If he is registered for VAT he only needs collect VAT where he is the supplier to another EEC resident.

The definition of supplier is that he actually makes the supply in the form
of a product or a service.

If he sells to a non-EEC resident the sale falls outside the scope of VAT. That would apply if he "sells" to a US based registration service like Soft Shop for instance. However if the arrangements with Soft Shop require the author to make the actual supply (keycode, CD, software by email, etc.) Then that falls under the rules of Triangulation. Under Triangulation the point of supply and receipt are critical and if these are both within the EEC then VAT must be accounted for (Soft Shop can automatically calculate this and collect it).

There is an exception to these rules. Even if the vendor is a VAT registered EEC resident, if he is able to quote a valid customer VAT number on his sales invoice or supply document, he need not collect the VAT must declare the sale
in his EEC VAT monthly sales report.

US BUSINESS LINKS - Links that are business related

US Patent and Trademark Office
US Copyright Office
Small Business Administration (SBA)
Service Corps of Retired Executives (SCORE)
Idea Cafe

US EXPORT RESTRICTIONS - Legally if your company operates in the US you can not sell to entities in the following countries Iran, Iraq, Libya, Serbia, Sudan, North Korea, and Cuba.

The Bureau of Export Administration

SHAREWARE SITES - There are typically two kinds of shareware sites Upload vs. Traditional, below are examples and the pros and cons of each.

Upload Sites - You transfer the program file to their server for access

Pros - Hosts your file, typically very large
Cons - Can be selective on the type of software that they choose to list, takes longer to update, requires file to be in specific format, difficult to monitor download stats.

Examples of upload sites: (ZDNet) (Walnut Creek CD ROM) (Tucows)

Traditional Sites - Links to the program located on your server.

Pros - popular
Cons - Tend to be smaller, submissions can be time consuming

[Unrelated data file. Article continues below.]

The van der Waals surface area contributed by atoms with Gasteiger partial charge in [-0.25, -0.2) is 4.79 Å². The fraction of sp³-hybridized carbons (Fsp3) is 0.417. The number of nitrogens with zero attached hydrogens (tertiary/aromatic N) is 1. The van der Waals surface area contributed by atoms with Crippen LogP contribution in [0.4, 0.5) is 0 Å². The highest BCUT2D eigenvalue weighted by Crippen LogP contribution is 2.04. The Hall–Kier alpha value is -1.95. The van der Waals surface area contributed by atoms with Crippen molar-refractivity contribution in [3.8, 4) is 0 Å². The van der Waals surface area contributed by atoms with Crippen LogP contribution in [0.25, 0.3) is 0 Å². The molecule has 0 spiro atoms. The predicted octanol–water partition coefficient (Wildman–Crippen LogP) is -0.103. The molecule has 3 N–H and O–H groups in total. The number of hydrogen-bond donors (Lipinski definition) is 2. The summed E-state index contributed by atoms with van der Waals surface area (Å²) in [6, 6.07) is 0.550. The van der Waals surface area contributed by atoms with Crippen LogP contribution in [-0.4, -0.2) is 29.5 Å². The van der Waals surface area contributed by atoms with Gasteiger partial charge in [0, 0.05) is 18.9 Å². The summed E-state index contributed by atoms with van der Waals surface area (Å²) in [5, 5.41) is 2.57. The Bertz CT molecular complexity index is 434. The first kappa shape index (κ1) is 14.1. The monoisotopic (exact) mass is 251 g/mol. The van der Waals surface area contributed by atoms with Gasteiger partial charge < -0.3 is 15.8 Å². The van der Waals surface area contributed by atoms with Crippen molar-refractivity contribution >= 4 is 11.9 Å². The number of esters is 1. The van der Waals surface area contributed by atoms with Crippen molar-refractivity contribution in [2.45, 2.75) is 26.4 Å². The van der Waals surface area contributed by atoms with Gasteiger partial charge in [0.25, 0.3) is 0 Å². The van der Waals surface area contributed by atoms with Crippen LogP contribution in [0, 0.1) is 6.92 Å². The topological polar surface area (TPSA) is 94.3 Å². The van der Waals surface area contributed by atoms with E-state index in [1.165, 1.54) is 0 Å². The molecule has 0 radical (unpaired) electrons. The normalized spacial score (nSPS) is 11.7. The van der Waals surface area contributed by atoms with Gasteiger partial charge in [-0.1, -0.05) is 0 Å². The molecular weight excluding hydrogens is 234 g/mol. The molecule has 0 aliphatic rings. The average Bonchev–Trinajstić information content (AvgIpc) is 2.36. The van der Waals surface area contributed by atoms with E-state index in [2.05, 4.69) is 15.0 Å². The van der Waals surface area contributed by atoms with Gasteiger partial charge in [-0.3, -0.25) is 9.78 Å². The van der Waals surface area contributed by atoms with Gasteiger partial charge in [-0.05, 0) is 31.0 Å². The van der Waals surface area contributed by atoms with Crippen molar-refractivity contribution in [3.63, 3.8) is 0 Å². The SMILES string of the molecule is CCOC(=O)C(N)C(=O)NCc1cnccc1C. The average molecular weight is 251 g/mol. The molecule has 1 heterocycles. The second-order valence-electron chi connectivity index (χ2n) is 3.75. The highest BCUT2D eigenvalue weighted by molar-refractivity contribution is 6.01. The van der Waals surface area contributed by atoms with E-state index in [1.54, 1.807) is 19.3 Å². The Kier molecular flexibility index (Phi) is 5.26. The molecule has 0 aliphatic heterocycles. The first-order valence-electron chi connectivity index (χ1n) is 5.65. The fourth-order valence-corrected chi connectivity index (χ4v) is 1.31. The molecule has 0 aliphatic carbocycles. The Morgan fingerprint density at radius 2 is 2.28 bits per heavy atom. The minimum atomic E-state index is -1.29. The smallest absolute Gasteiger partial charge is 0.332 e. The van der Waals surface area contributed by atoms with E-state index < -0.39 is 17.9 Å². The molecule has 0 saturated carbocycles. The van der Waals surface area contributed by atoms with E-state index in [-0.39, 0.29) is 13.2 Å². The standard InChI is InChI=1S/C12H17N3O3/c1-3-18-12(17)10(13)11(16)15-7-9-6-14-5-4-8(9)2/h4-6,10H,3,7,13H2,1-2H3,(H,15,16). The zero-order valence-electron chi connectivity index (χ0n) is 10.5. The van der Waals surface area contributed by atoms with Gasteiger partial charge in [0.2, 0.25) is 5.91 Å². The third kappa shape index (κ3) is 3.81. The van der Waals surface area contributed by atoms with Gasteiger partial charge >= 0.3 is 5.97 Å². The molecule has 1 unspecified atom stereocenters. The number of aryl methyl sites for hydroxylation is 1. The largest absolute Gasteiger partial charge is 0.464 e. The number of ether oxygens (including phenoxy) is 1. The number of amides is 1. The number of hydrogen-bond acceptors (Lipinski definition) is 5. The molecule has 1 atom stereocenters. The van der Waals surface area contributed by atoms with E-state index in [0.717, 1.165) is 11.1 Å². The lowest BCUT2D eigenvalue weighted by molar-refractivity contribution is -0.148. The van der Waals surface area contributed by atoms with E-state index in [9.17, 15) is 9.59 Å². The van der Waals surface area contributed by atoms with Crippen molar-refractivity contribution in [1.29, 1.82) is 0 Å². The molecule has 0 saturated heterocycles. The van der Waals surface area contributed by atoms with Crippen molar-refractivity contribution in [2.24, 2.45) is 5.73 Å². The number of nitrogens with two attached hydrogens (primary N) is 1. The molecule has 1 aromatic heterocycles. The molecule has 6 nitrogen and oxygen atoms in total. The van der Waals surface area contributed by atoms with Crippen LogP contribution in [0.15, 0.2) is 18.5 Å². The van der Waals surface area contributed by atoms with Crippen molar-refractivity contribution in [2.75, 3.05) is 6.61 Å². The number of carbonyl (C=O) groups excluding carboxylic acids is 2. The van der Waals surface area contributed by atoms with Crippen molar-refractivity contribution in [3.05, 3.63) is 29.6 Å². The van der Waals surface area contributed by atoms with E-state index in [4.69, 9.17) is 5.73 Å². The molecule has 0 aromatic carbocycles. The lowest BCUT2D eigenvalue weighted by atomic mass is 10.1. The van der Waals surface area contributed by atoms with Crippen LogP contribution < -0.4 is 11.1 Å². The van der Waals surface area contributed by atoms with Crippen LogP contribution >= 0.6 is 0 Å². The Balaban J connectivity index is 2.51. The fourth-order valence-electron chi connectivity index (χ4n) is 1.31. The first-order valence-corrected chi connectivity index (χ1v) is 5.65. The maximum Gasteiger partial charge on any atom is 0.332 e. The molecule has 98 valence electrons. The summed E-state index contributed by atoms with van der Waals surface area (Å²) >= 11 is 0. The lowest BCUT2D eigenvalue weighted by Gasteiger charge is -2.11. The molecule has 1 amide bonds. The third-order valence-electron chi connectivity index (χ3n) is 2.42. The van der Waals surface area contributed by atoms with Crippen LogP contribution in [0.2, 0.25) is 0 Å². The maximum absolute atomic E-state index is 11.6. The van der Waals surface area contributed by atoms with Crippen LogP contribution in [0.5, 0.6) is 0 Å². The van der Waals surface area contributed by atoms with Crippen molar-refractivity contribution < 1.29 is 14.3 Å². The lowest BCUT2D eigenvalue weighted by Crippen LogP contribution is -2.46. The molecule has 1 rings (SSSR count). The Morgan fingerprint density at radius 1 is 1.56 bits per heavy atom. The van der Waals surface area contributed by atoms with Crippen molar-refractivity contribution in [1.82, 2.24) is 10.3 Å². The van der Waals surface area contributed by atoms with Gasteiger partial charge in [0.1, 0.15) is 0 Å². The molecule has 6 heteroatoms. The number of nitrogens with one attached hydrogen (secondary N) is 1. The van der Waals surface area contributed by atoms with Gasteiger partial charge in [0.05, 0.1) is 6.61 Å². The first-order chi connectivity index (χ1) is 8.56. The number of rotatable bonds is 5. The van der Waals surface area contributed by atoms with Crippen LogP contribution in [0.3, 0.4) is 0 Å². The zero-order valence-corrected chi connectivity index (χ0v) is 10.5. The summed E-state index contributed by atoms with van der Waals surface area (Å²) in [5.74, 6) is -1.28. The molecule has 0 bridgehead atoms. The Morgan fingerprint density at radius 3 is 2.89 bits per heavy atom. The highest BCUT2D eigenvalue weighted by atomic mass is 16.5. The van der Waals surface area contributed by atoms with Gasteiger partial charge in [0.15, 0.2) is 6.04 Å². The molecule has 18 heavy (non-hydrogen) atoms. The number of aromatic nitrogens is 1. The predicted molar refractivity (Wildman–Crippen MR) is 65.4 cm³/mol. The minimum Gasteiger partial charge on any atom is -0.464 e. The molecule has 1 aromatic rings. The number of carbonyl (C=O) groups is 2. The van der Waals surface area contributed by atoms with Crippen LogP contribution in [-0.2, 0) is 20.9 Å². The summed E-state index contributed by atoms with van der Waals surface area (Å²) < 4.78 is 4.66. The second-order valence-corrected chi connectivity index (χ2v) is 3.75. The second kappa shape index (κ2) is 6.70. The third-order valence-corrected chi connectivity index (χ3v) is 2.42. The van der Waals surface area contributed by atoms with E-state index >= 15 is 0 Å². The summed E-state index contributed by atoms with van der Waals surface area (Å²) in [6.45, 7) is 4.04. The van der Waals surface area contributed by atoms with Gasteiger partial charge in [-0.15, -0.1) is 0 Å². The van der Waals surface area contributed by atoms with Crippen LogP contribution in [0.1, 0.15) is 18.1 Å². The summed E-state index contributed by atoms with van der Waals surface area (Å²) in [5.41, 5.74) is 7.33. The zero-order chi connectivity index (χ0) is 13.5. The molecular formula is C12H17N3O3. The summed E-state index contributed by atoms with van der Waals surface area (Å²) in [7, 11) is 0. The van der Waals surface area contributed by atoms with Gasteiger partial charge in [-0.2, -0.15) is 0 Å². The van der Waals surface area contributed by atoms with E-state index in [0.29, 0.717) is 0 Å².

Examples of traditional sites:

Specialty Sites - Typically a traditional site, that is geared to a specific market or application type.

Pros - Popular with niche markets
Cons - Tend to be much smaller, typically has strict requirements to be listed

Examples of specialty sites:

DOMAINS - Below are the most common domain extensions

.com (company) - by far the most popular extension
.net (networks) - supposed to be reserved for ISP's but becoming more common as .com becomes saturated
.org (organizations) - non-profit connotation, although anyone can register as .org
.edu (educational) - reserved for educational institutions

DISTRIBUTION - Number of different distribution methods available to authors.

Catalog Companies - A number of catalog companies sell large volume. Typically you purchase ad space in their catalog, and still discount your products. Ad space can be pricey and you still need to establish a branding and market demand in order to be successful in selling through catalogs.

Resellers - Depending on program type, system integrators or vertical added resellers (VARS) can be an excellent sources for multiple sales. A discounted from 20-40% off of list is usually expected. Developing a strong reseller channel can be very time consuming.

Distribution - In order to be accepted into distribution a market demand and reseller base must already exist. Marketing is still the responsibility of the author.

Tech Data -
Merisel -
Ingram Micro -